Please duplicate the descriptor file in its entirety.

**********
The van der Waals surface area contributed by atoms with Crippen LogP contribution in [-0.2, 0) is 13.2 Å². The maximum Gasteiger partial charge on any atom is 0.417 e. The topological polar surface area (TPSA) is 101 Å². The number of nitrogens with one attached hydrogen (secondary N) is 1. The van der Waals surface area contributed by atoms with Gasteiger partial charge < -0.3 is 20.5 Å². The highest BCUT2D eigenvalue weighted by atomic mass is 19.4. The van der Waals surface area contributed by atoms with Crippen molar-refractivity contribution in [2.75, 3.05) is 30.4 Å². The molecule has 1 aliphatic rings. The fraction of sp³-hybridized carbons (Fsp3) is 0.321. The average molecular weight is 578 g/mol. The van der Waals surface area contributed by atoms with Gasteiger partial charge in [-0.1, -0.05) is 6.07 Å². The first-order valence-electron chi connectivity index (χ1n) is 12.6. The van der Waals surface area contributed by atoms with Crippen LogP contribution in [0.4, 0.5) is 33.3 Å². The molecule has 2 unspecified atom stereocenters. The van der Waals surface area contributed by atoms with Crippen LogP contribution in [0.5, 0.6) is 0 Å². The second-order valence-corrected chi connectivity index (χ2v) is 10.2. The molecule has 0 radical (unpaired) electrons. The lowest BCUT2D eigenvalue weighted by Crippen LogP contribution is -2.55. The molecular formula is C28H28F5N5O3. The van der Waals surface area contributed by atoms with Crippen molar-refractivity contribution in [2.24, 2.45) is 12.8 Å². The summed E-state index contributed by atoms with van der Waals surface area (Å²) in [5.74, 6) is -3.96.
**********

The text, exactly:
The van der Waals surface area contributed by atoms with Crippen LogP contribution in [-0.2, 0) is 13.2 Å². The maximum Gasteiger partial charge on any atom is 0.417 e. The topological polar surface area (TPSA) is 101 Å². The number of nitrogens with one attached hydrogen (secondary N) is 1. The van der Waals surface area contributed by atoms with Gasteiger partial charge < -0.3 is 20.5 Å². The highest BCUT2D eigenvalue weighted by atomic mass is 19.4. The van der Waals surface area contributed by atoms with Crippen molar-refractivity contribution in [2.75, 3.05) is 30.4 Å². The molecule has 1 aliphatic rings. The fraction of sp³-hybridized carbons (Fsp3) is 0.321. The average molecular weight is 578 g/mol. The van der Waals surface area contributed by atoms with Gasteiger partial charge in [-0.1, -0.05) is 6.07 Å². The first-order valence-electron chi connectivity index (χ1n) is 12.6. The van der Waals surface area contributed by atoms with Crippen LogP contribution in [0.4, 0.5) is 33.3 Å². The molecule has 2 unspecified atom stereocenters. The van der Waals surface area contributed by atoms with Crippen LogP contribution in [0.5, 0.6) is 0 Å². The second-order valence-corrected chi connectivity index (χ2v) is 10.2. The molecule has 0 radical (unpaired) electrons. The lowest BCUT2D eigenvalue weighted by Crippen LogP contribution is -2.55. The molecular formula is C28H28F5N5O3. The van der Waals surface area contributed by atoms with Crippen molar-refractivity contribution in [2.24, 2.45) is 12.8 Å². The summed E-state index contributed by atoms with van der Waals surface area (Å²) in [5.74, 6) is -3.96.